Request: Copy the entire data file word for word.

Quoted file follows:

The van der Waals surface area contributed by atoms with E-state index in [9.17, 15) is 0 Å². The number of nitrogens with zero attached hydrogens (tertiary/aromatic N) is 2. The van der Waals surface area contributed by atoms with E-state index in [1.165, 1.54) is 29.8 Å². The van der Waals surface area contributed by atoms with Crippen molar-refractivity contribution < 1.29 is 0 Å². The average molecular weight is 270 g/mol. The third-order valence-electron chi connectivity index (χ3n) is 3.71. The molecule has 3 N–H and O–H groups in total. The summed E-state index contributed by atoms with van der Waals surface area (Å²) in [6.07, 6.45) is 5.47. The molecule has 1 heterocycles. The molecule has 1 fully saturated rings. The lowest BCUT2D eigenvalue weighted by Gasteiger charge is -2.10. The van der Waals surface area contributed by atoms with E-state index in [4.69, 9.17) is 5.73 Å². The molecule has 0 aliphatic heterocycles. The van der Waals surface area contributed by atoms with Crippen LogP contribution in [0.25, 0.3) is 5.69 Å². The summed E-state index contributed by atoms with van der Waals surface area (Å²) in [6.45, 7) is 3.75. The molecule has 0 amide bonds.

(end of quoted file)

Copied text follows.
The van der Waals surface area contributed by atoms with E-state index in [9.17, 15) is 0 Å². The number of nitrogens with zero attached hydrogens (tertiary/aromatic N) is 2. The van der Waals surface area contributed by atoms with E-state index in [1.165, 1.54) is 29.8 Å². The van der Waals surface area contributed by atoms with Crippen molar-refractivity contribution < 1.29 is 0 Å². The average molecular weight is 270 g/mol. The third-order valence-electron chi connectivity index (χ3n) is 3.71. The molecule has 3 N–H and O–H groups in total. The summed E-state index contributed by atoms with van der Waals surface area (Å²) in [6.07, 6.45) is 5.47. The molecule has 1 heterocycles. The molecule has 1 fully saturated rings. The lowest BCUT2D eigenvalue weighted by Gasteiger charge is -2.10. The van der Waals surface area contributed by atoms with E-state index in [4.69, 9.17) is 5.73 Å². The molecule has 0 aliphatic heterocycles. The van der Waals surface area contributed by atoms with Crippen LogP contribution in [0.25, 0.3) is 5.69 Å². The summed E-state index contributed by atoms with van der Waals surface area (Å²) in [6.45, 7) is 3.75. The molecule has 0 amide bonds.